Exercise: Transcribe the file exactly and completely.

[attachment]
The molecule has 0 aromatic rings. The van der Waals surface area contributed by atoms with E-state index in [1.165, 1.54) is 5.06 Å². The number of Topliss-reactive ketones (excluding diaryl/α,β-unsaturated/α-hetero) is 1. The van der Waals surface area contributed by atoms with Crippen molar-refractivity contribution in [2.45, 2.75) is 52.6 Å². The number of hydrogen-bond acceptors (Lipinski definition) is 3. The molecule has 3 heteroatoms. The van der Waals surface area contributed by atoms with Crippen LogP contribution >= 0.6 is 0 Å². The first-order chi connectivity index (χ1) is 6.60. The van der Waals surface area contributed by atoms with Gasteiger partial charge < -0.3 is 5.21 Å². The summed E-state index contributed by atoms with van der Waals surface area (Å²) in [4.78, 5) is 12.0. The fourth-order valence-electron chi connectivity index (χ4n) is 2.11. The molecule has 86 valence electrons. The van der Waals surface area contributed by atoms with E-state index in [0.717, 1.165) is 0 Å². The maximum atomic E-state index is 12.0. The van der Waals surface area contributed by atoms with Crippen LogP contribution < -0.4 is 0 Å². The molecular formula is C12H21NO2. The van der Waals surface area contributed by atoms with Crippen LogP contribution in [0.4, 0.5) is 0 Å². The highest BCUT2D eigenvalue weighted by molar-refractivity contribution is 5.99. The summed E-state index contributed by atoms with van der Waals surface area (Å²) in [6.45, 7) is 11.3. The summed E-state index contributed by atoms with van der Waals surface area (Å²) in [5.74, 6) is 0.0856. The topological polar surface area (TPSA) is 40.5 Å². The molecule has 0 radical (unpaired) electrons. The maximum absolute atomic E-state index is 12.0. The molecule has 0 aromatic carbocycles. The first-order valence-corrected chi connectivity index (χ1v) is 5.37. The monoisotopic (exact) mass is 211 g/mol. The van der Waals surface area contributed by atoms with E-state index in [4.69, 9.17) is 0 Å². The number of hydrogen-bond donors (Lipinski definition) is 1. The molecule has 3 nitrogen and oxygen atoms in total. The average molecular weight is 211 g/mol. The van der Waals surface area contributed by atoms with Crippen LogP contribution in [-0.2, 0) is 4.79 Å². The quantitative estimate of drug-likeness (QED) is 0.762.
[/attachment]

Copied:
The molecule has 0 aromatic rings. The van der Waals surface area contributed by atoms with E-state index in [1.165, 1.54) is 5.06 Å². The number of Topliss-reactive ketones (excluding diaryl/α,β-unsaturated/α-hetero) is 1. The van der Waals surface area contributed by atoms with Crippen molar-refractivity contribution in [2.45, 2.75) is 52.6 Å². The number of hydrogen-bond acceptors (Lipinski definition) is 3. The molecule has 3 heteroatoms. The van der Waals surface area contributed by atoms with Crippen LogP contribution >= 0.6 is 0 Å². The first-order chi connectivity index (χ1) is 6.60. The van der Waals surface area contributed by atoms with Gasteiger partial charge < -0.3 is 5.21 Å². The summed E-state index contributed by atoms with van der Waals surface area (Å²) in [4.78, 5) is 12.0. The fourth-order valence-electron chi connectivity index (χ4n) is 2.11. The molecule has 86 valence electrons. The van der Waals surface area contributed by atoms with E-state index in [0.717, 1.165) is 0 Å². The maximum atomic E-state index is 12.0. The van der Waals surface area contributed by atoms with Crippen LogP contribution < -0.4 is 0 Å². The molecular formula is C12H21NO2. The van der Waals surface area contributed by atoms with Crippen LogP contribution in [0.4, 0.5) is 0 Å². The highest BCUT2D eigenvalue weighted by molar-refractivity contribution is 5.99. The summed E-state index contributed by atoms with van der Waals surface area (Å²) in [6.45, 7) is 11.3. The summed E-state index contributed by atoms with van der Waals surface area (Å²) in [5.74, 6) is 0.0856. The topological polar surface area (TPSA) is 40.5 Å². The molecule has 0 radical (unpaired) electrons. The maximum absolute atomic E-state index is 12.0. The molecule has 0 aromatic carbocycles. The first-order valence-corrected chi connectivity index (χ1v) is 5.37. The monoisotopic (exact) mass is 211 g/mol. The van der Waals surface area contributed by atoms with E-state index in [4.69, 9.17) is 0 Å². The number of hydrogen-bond donors (Lipinski definition) is 1. The molecule has 3 nitrogen and oxygen atoms in total. The average molecular weight is 211 g/mol. The van der Waals surface area contributed by atoms with Crippen LogP contribution in [-0.2, 0) is 4.79 Å². The quantitative estimate of drug-likeness (QED) is 0.762.